Editorial Advisory Board
Table of Contents
Foreword
Marijn Janssen
Preface
Ganesh P. Sahu, Yogesh K. Dwivedi, Vishanth Weerakkody
Acknowledgment
Ganesh P. Sahu, Yogesh K. Dwivedi, Vishanth Weerakkody
Chapter 1
Bharat Maheshwari, Vinod Kumar, Uma Kumar, Vedmani Sharan
Electronic government (E-government) portals are considered one of the most popular conduits for offering government services online. Successful... Sample PDF
A Framework for E-Government Portal Development
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Chapter 2
Petter Gottschalk
The mobilization of electronic information across government organizations has the potential of modernizing and transforming information exchanges.... Sample PDF
E-Government Interoperability: Frameworks for Aligned Development
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Chapter 3
Mahfuz Ashraf, Jo Hanisch, Paul Swatman
While there is hope that ICT interventions will lead to socio-economic development in developing countries, there is a dearth of research concerning... Sample PDF
An Explorative Study of Dynamic Influences on ICT-Led Developmental Impact at Community Level
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Chapter 4
Marc Holzer, Aroon Manoharan
The chapter is based on a study of global municipal Web portals conducted through a collaboration between the E-Governance Institute at... Sample PDF
Tracking the Digital Divide: Studying the Association of the Global Digital Divide with Societal Divide
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Chapter 5
Charru Malhotra, V.M. Chariar, L.K. Das
The speed and outreach enabled by information and communication technologies (ICT) have improved mechanisms of delivery of information, services and... Sample PDF
Making ICT more Meaningful for Governance in the Rural Areas: Role of the Community Knowledge Systems
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Chapter 6
Sandeep Kaur, N. Mathiyalagan
ICTs in general and e-governance in particular offer tremendous opportunities for improving demand-driven transparent and accountable service... Sample PDF
Impact of E-Government Implementation on Poverty Reduction in Rural India: Selected Case Studies
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Chapter 7
Subhajit Choudhury, Sudhir Kumar
The chapter introduces information communication technology and its importance with respect to digital divide. Digital divides is the connotation of... Sample PDF
E-Governance: Tool for E-Democracy and Citizen Empowerment in the Horizon of Information Technology Era in Developing Society in India, Nepal and Bangladesh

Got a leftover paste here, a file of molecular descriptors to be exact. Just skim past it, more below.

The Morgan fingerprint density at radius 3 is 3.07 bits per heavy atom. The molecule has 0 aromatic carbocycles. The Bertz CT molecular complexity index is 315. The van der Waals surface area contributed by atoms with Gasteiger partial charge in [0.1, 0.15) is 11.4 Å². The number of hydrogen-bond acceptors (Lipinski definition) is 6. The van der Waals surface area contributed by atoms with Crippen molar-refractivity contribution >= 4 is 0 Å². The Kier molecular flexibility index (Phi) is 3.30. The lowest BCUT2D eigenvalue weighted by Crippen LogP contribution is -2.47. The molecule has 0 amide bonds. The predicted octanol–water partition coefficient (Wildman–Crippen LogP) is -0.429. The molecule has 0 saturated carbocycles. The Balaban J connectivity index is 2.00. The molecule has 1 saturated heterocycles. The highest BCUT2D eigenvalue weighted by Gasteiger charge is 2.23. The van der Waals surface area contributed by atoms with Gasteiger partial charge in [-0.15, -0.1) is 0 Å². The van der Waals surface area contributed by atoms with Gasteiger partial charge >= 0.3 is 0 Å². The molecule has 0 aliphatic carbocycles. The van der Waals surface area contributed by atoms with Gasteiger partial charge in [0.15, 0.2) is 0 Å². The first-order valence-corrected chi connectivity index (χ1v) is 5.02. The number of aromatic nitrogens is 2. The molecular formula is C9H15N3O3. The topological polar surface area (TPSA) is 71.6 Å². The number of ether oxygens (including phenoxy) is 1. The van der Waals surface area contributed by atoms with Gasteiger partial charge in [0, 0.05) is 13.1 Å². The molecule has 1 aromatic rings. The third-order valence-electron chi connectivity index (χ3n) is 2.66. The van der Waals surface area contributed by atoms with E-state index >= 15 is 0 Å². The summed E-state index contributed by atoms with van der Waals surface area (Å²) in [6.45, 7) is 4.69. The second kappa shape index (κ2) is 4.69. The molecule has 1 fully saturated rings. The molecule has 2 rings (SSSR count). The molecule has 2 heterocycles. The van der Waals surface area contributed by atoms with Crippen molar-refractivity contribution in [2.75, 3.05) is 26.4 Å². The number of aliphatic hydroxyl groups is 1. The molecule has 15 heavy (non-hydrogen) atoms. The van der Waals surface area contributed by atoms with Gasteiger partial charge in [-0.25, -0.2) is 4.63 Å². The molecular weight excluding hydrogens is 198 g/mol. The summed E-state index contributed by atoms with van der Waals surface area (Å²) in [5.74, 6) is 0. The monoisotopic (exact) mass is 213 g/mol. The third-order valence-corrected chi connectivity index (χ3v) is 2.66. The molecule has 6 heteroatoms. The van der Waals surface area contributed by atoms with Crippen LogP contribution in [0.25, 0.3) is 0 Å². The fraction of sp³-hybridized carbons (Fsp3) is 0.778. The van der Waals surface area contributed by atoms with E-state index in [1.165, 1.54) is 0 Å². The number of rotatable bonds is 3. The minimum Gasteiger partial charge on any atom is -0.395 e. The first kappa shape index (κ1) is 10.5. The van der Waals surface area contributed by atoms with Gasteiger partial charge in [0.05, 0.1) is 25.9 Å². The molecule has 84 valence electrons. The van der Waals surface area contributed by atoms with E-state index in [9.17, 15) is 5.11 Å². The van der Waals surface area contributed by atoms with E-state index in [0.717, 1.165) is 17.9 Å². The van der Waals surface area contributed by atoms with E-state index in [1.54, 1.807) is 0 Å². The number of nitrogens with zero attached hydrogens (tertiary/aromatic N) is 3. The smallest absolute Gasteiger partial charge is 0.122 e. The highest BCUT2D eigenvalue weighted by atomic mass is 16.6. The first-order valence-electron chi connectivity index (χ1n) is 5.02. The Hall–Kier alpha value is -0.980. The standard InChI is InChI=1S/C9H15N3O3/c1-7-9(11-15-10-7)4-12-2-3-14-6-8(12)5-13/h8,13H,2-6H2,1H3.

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Chapter 8
Siddhartha Ghosh
E-governance is the public sector’s use of information and communication technologies (ICT) with the aim of improving information and service... Sample PDF
Application of Natural Language Processing (NLP) Techniques in E–Governance
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Chapter 9
Anand Agrawal
A primary goal of e-governance is providing online-services to citizens over the internet (Web portals) to facilitate government-to-citizen (G2C)... Sample PDF
Assessing E-Governance Online-Service Quality (EGOSQ)
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Chapter 10
Sundresan Perumal
As the world is streaming into an electronic world there are still huge communities that don’t understand the evolution government into the era of... Sample PDF
The Success Model of Evolution from Government to E-Governance
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Chapter 11
Shafi Al-Shafi, Vishanth Weerakkody
This chapter examines the adoption of free wireless internet parks (iPark) by Qatari citizens as means of accessing electronic services from public... Sample PDF
Technology Acceptance of Free Wireless Internet Park Initiatives
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Chapter 12
Yogesh K. Dwivedi
The main purpose of this chapter is to provide readers an exhaustive list of references focused upon electronic government related issues.The... Sample PDF
A Bibliometric Analysis of Electronic Government Research
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Chapter 13
C.S.R. Prabhu
The National e-Governance Plan (NeGP) proposes citizen service delivery up to the village level through various channels including village kiosks.... Sample PDF
Towards an E-Governance Grid for India (E-GGI): An Architectural Framework for Citizen Services Delivery
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Chapter 14
Swamy Tribhuvananda H.V., Gopakumar K.
ICTs are increasingly being recognized by the people across the globe as essential tools of development – tools that can empower them, enhance... Sample PDF
E-Halli: An Opportunity to Become Rural Entrepreneurs
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Chapter 15
Moaman Al-Busaidy, Vishanth Weerakkody
With the advancement of the Internet and supporting information and communication technologies, e-government has emerged as an effective means of... Sample PDF
E-Government Implementation in Oman: A Preliminary Investigation
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Chapter 16
Vineeta Dixit
Information communications technologies (ICTs) are one of the major areas of research and investment in developing countries because they seem to... Sample PDF
Telecentres: The New Public Spheres?
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About the Contributors